texasannie 11 Replies
    • December 4, 2008
    • 07:11 PM
    • 0
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  • Hi Texas Annie!I am so sorry you had such a hard time getting your stiff person's syndrome diagnosed!I have an illness in the same family of disease as yours. My illness is called Hashimoto's Encephalopathy and is a rare complication of autoimmune thyroiditis.Both stiff person and HE, as well as a few other diseases, fall under the category of "Autoimmune Encephalopathies". It is very common for people with our illnesses to be told it is depression, anxiety, and/or to be worked up for a host of other neuro diseases such as MS. And most doctors- including neurologists have never heard of them.Is your online support group for those of us who were misdiagnosed, or for people with SPS? If it's for SPS, there are two sites you may want to check out, braintalk and neurotalk. They are both sites for patients with neurological diseases. If your support group will be for the undiagnosed, count me in!Sorry I never answered but forgot about my post here. Just happened to run across it today. I have been posting in Muscle thread. I haven't started a support group, but there are some people posting in the other thread who are willing so we may get it together.Thanks for the info on braintalk and neurotalk. I will check them out.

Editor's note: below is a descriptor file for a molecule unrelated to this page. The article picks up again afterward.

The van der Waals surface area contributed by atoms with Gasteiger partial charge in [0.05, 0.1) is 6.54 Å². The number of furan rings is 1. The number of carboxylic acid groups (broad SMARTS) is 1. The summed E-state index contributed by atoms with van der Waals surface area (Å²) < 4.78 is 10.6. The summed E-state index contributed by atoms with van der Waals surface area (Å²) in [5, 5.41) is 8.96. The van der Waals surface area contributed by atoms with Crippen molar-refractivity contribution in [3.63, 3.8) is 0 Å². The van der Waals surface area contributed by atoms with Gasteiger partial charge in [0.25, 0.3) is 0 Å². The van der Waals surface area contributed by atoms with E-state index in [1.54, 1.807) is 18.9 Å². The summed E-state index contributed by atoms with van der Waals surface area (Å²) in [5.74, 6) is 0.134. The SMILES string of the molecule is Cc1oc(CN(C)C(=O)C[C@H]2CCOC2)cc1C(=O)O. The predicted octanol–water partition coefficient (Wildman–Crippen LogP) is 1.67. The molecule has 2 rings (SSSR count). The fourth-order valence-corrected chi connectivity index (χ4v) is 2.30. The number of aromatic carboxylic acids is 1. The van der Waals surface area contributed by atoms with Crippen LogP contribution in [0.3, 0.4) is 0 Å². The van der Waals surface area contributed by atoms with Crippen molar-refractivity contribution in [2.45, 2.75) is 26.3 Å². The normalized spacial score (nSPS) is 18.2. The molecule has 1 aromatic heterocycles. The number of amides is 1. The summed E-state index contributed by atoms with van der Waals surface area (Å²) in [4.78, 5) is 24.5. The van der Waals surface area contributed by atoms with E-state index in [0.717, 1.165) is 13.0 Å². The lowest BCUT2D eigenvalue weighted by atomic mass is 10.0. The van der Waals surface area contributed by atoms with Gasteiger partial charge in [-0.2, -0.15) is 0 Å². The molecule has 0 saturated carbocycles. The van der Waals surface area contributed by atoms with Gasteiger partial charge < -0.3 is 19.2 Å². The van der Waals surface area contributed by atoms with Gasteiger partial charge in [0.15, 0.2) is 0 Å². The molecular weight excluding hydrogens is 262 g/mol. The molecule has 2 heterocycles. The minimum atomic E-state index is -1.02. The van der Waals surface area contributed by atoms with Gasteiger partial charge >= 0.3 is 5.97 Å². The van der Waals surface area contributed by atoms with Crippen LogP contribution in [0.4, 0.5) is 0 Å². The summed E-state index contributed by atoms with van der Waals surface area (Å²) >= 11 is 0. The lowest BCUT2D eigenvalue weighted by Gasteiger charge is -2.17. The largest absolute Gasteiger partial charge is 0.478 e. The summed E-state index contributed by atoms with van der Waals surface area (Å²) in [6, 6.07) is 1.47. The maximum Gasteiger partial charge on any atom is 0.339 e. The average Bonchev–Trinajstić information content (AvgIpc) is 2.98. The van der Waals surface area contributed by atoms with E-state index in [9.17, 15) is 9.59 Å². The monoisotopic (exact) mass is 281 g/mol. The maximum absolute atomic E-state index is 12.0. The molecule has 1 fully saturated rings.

texasannie 11 Replies
    • December 4, 2008
    • 07:35 PM
    • 0
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  • That is so upsetting. It is so upsetting that people have to go though problems like this. I think some of it is because Dr's are in such a hurry to see as many people as they can they sometimes just go with the safe call. The other thing that can contribute to this is presser insurance companies put on Dr not to order expensive test. They are always looking to save money.
    thad99 6 Replies